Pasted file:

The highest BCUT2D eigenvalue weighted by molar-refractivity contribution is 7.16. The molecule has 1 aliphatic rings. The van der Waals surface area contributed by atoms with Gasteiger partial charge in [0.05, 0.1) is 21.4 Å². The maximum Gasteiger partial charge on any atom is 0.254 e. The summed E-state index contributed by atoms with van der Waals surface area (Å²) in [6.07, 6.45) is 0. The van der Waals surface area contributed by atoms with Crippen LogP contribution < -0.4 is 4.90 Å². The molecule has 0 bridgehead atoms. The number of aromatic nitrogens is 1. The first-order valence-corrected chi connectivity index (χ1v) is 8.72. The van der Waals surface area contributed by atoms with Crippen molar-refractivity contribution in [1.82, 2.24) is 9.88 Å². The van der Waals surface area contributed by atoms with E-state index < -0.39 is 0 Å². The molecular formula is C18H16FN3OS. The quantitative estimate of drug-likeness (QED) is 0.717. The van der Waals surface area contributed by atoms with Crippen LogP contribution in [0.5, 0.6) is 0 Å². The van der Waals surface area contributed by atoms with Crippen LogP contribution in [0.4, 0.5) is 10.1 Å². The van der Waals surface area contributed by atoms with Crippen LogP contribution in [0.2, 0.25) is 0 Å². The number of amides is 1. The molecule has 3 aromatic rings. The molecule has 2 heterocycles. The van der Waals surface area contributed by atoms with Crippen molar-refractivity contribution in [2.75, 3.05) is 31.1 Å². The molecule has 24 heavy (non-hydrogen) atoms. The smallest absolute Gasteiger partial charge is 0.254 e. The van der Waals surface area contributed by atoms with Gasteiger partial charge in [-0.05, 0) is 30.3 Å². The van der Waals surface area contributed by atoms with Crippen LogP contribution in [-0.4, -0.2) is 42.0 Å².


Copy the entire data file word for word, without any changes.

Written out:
The highest BCUT2D eigenvalue weighted by molar-refractivity contribution is 7.16. The molecule has 1 aliphatic rings. The van der Waals surface area contributed by atoms with Gasteiger partial charge in [0.05, 0.1) is 21.4 Å². The maximum Gasteiger partial charge on any atom is 0.254 e. The summed E-state index contributed by atoms with van der Waals surface area (Å²) in [6.07, 6.45) is 0. The van der Waals surface area contributed by atoms with Crippen LogP contribution < -0.4 is 4.90 Å². The molecule has 0 bridgehead atoms. The number of aromatic nitrogens is 1. The first-order valence-corrected chi connectivity index (χ1v) is 8.72. The van der Waals surface area contributed by atoms with Crippen molar-refractivity contribution in [1.82, 2.24) is 9.88 Å². The van der Waals surface area contributed by atoms with E-state index < -0.39 is 0 Å². The molecular formula is C18H16FN3OS. The quantitative estimate of drug-likeness (QED) is 0.717. The van der Waals surface area contributed by atoms with Crippen LogP contribution in [0.5, 0.6) is 0 Å². The van der Waals surface area contributed by atoms with Crippen LogP contribution in [0.4, 0.5) is 10.1 Å². The van der Waals surface area contributed by atoms with Crippen LogP contribution in [0.2, 0.25) is 0 Å². The number of amides is 1. The molecule has 3 aromatic rings. The molecule has 2 heterocycles. The van der Waals surface area contributed by atoms with Crippen molar-refractivity contribution in [2.75, 3.05) is 31.1 Å². The molecule has 24 heavy (non-hydrogen) atoms. The smallest absolute Gasteiger partial charge is 0.254 e. The van der Waals surface area contributed by atoms with Gasteiger partial charge in [-0.05, 0) is 30.3 Å². The van der Waals surface area contributed by atoms with Crippen LogP contribution in [-0.4, -0.2) is 42.0 Å².